Written by Markus Robinson, Edited by Nicole I. Ashland
Markus Rating: 3 out of 5 Stars
Rated R for strong violence and language
Now playing at Century 20 Oakridge Mall in San Jose, California:
A movie that tries to be a compelling film noir, but is held down by its direction, “Gangster Squad” is no “Chinatown”, no “L.A. Confidential” and no “The Untouchables”, and as much as director Ruben Fleischer wants to be, he is no Martin Scorsese. Telling the story of 1949 Los Angeles, where a secret group of cops, played by the likes of Ryan Gosling, Josh Brolin, Michael Pena, Anthony Mackie, Robert Patrick and Giovanni Rabisi, attempt to take take down mobster Mickey Cohen, this star studded film sets itself up to be a surefire hit. And then the movie starts. OK, since I’m sure every other critic has already made the easy “Crazy, Stupid, Love” jokes due to Ryan Gosling and Emma Stone taking the love interest roles once again, I’ll stay away from those. What I will say when pertaining to the acting here, is that mostly all the performances are just OK. Though saying that Ryan Gosling gives a performance which is deemed “just OK”, usually speak to the quality of one’s movie going experience.
Going in I truthfully wasn’t expecting much from “Gangster Squad, in the same way I don’t expect much from any movie with a pushed back release date (no matter what the reason). But what I saw here was a movie that really wasn’t so bad. In saying that, this film, with Scorsese-esque potential, is severely watered down by Fleisher’s CGI motivated visuals (none of which fits the story at all) turning “Gangster Squad” into a movie that really wasn’t so good either. Some of the biggest issues working against this film stem from the cartoonish feel throughout, with violence that is laughably depicted, great actors overacting and direction which contains more slow motion scenes than “Abraham Lincoln: Vampire Hunter”. And while within the exploitation genre these aspects may serve to enhance, in terms of “Gangster Squad” it is quickly discovered that Fleischer’s intended atmosphere is one of a fairly serious gangster movie.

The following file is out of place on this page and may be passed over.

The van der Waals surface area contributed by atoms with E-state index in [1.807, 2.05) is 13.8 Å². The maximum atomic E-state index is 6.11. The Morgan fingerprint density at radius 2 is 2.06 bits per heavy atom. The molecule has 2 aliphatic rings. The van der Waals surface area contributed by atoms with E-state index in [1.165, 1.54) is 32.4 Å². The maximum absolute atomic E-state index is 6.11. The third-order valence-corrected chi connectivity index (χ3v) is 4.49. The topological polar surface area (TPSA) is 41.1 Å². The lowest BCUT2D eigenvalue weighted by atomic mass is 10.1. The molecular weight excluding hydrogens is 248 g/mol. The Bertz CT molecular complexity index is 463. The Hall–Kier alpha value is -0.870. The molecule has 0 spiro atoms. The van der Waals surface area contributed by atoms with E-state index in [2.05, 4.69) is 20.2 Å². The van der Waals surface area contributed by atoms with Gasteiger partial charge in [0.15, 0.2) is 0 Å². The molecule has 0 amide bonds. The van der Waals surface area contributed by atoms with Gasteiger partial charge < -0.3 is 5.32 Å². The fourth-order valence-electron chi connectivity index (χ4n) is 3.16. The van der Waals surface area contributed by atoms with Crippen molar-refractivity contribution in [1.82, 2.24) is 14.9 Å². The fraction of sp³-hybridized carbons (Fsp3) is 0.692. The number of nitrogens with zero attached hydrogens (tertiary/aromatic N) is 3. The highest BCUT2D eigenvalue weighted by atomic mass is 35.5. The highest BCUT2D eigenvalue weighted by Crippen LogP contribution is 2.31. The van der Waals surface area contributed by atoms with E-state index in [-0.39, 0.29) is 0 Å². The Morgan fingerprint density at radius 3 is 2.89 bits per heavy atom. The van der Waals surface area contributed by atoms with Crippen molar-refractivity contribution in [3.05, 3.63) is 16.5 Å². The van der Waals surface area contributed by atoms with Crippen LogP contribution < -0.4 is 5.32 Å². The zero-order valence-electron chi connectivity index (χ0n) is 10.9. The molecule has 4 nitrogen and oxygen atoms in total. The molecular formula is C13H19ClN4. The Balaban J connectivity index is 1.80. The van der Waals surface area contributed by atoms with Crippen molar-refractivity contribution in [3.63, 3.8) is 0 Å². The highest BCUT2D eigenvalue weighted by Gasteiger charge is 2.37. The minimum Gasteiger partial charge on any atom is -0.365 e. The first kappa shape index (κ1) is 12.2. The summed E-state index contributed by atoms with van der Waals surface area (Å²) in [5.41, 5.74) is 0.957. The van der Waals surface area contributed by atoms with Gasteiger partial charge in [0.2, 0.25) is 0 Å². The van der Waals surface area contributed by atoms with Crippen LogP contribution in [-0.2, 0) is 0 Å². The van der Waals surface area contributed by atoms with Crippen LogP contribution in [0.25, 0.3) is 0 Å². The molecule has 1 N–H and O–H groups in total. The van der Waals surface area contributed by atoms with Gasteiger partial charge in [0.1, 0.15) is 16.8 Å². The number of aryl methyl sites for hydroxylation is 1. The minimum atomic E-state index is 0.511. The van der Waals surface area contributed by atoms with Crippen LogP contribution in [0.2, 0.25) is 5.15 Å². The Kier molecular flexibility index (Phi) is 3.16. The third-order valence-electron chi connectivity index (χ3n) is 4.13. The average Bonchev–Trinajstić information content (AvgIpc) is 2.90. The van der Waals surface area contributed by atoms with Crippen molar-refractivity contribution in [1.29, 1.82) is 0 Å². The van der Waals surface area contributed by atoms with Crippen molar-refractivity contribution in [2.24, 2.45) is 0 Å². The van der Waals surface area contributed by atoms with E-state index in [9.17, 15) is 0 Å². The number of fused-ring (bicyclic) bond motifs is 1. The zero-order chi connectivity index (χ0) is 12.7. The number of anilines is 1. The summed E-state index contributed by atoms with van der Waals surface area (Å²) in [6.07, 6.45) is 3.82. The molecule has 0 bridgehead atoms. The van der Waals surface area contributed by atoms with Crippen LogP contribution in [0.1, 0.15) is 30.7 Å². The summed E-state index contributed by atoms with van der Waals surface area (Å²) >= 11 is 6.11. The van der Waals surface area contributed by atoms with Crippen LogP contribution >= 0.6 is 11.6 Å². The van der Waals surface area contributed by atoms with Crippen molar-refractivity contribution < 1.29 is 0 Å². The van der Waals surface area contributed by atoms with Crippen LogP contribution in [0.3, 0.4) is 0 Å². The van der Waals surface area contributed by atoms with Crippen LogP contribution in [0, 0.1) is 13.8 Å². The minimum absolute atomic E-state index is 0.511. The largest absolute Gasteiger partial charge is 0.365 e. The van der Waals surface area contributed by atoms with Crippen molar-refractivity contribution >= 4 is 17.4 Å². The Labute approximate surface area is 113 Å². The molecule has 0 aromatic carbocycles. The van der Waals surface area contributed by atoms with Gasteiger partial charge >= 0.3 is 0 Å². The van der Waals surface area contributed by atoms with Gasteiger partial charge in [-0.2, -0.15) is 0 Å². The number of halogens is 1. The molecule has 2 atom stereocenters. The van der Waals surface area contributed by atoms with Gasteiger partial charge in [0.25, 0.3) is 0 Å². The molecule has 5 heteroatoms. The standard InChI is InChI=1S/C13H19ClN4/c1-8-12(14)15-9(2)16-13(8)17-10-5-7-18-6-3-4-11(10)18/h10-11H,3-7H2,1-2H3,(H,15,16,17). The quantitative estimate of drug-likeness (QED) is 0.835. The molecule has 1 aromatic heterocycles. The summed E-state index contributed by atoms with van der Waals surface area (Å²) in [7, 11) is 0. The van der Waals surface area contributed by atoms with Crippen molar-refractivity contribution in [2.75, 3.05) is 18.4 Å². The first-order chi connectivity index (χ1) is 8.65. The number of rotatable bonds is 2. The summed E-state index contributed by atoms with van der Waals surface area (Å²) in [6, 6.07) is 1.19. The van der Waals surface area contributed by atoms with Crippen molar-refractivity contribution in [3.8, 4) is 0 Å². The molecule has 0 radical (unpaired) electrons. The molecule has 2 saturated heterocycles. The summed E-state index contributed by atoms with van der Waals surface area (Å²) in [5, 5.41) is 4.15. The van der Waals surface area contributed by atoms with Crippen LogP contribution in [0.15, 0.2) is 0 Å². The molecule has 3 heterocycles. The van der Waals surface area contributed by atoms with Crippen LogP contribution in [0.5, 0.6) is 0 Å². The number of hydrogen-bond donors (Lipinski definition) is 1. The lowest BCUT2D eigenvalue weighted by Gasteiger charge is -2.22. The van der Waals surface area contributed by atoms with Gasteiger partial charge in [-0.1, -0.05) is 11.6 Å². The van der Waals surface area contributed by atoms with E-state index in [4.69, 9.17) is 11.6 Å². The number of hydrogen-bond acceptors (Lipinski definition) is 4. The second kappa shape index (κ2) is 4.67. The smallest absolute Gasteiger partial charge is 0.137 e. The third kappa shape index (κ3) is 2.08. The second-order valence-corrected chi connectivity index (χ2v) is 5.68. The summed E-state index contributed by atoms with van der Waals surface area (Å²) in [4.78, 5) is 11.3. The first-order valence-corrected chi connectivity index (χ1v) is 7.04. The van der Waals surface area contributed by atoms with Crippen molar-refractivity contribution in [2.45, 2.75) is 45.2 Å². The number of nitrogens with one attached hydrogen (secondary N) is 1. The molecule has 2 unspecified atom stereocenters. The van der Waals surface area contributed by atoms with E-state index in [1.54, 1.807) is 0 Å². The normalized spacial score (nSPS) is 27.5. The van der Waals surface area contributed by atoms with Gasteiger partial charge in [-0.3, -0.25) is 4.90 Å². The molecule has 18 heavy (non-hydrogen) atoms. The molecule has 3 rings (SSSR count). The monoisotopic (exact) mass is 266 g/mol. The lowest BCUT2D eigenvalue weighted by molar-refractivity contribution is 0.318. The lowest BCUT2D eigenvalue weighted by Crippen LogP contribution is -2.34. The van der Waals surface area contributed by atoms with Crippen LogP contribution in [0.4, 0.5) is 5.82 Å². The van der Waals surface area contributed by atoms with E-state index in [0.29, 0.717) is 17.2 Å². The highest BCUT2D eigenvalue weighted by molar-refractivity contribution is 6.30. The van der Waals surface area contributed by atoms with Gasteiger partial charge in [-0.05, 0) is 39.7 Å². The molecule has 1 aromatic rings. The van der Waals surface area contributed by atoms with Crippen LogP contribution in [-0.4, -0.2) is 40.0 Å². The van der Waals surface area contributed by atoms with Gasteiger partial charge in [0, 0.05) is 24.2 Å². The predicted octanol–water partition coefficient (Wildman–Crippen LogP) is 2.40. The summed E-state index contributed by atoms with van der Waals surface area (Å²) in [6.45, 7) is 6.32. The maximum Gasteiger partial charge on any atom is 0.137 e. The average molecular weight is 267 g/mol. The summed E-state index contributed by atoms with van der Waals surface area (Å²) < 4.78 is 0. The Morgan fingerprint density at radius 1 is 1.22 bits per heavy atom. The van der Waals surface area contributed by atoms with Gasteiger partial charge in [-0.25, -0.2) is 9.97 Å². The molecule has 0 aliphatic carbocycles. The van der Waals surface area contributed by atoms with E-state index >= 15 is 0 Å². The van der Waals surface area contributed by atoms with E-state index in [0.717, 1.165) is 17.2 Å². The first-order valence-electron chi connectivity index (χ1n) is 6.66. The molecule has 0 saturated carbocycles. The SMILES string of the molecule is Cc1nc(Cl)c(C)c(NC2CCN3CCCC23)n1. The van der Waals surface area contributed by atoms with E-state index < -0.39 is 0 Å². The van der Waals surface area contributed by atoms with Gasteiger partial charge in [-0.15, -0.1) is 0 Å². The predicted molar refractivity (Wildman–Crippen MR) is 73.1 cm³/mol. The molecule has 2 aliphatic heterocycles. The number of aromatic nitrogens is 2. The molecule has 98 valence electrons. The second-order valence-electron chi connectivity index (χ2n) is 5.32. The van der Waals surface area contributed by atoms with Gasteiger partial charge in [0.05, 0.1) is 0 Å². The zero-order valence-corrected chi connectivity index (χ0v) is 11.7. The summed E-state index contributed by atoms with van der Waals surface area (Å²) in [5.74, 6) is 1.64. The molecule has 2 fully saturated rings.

This is not only an overly stylized endeavor, but basically a poorly directed one as well, with an underwhelming sense of 1940/50’s atmosphere. During scenes of action, the set designs looked utterly phony, and during scenes of non-action (due to some odd directorial choices) every actor on screen looks as if they are playing dress up. Seriously, “Mad Men” has better production value!
Yet, there is some good stuff here. In fact, there is about 20 minutes near the end of the second act, where “Gangster Squad” is a compelling, lean-forward in your chair type of film. Furthermore, Sean Penn as Mickey Cohen is the standout performance, mimicking more notable cinema gangsters of the 40’s. He is not great in the role, but he is memorable and seems to be the only one who understands the controlled over-the-topness this script calls for.
Final Thought: While “Gangster Squad” is fairly watchable, it may not be something you want to spend $11 dollars to see. The problems with it are still blaringly apparent; and clearly speak to the reasons as to why a film like this couldn’t propel itself onto an award worthy, or at least notable, level.
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